Protecting Children from Data Profiling through the Principle of Forgiveness
Karolina La Fors – Centre for Law and Digital Technologies, Leiden University
-- 30 years after the United Nations Convention on the Right of the Child (CRC) and two years after the new EU data protection regime, the social value of forgiveness lacks from these legal instruments. The unprecedented global terrain-wining of AI technologies in government practices and their implications on vulnerable groups have shown that these technologies can amplify negative predictive judgements and potentially result in unjust exclusions.
Therefore, in my recent article entitled: "Legal Remedies For a Forgiving Society: Children's rights, data protection rights and the value of forgiveness in AI-mediated risk profiling of children by Dutch authorities," published in Computer Law and Security Review (June 2020), I make a case for addressing the lack of forgiveness within these legal instruments and the lack of research on the subject of forgiveness in relation to improving the legal position of children. When children are exposed to artificial intelligence (AI)-mediated risk profiling by Dutch government authorities incorporating the value of forgiveness requires urgent addressing, because as developmental psychologists argue: the erosion of this value could hamper children's ability to develop flourishing human relationships.
This article investigates how forgiveness can be enforced in order to benefit children below the age of 12 years that are exposed to risk profiling by Dutch law enforcement and youth care authorities. Children who are victims, witnesses, or falsely accused provide the particularly narrow of focus in this article because these groups cannot be held responsible for their correlations to crime. Furthermore, strengthening children's legal treatment is crucial because their position is much weaker than adults when it comes to disputing a risk correlation applied to themselves. The article argues, that these children correlated to crime not only can feel unjustifiably punished, ‘unforgiven’, and hampered in their choices, but can also develop low self-worth and (negative) judgmental attitudes towards others.
Based on input from developmental psychology, empirical material, and legal desk research the article addresses the questions:
What remedies can the Law Enforcement Directive (LED) 2016/680, the General Data Protection Regulation (GDPR), and the United Nations Convention on the Right of the Child (CRC) offer to mitigate the detrimental implications of risk profiling children by the ProKid 12- SI system and the Crime Anticipation System (CAS) in The Netherlands?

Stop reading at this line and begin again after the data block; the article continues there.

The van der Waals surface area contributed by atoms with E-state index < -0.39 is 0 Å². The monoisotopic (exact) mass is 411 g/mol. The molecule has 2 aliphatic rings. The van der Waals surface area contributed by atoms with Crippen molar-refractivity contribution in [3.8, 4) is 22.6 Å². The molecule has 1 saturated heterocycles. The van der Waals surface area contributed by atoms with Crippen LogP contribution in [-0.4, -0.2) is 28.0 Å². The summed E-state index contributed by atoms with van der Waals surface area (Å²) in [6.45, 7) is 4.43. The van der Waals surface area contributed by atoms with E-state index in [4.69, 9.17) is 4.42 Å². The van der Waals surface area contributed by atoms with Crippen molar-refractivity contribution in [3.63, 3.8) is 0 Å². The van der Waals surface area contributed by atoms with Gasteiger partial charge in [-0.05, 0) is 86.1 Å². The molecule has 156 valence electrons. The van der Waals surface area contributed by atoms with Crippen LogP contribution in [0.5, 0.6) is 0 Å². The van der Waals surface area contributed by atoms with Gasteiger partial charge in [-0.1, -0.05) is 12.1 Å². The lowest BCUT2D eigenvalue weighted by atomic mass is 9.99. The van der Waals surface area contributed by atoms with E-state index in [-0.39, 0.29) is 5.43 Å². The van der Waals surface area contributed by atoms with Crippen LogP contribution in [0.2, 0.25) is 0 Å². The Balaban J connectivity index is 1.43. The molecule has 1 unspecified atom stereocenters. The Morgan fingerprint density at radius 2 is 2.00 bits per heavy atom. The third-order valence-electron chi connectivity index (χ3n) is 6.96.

How can the social value of forgiveness strengthen these instruments and the legal position of children in light of security interests and the best interests of the child?
By answering these questions, the analysis highlights the power of forgiveness versus such other traditional principles in law concerning AI as fairness and non-discrimination. It argues that “both the concept of fairness and discrimination allow for the distribution of negative judgments or determinations on citizens so long as these determinations are proportionate. On the contrary, forgiveness, if enforced, has the potential of nullifying and remedying the distribution of negative determinations and benefit risk-profiled children.” The article reaches the following conclusions:
because the concept of risk-profiling is correlational and forgiveness is a relational one, solutions can only emerge from the reconciliation of these two;
the CRC offers the broadest room for incorporating the principle of forgiveness into balancing tests;
certain LED and GDPR prescriptions could facilitate the value of forgiveness for children, such as the right to erasure;
predicting harmful effects of AI-mediated risk profiling on the individual lives of children are difficult to anticipate. Inspired by Wachter and Mittelstadt’s the right to reasonable inferences, for the case of children the value of forgiveness shall rather be translated into a children right to remedy unreasonable inferences which focuses on provable harms as effects. The value of forgiveness shall be included under the CRC as an added principle because it would support beyond the best interest of the child all CRC principles; and
incorporating the value of forgiveness into the legal instruments would not only benefit individual children but also public safety as a result. This is so, because as psychologists highlight the practice of forgiving concerning children highly cultivates their own self-belief of being unconditionally lovable and worthy as well as their similarly positive perception of others.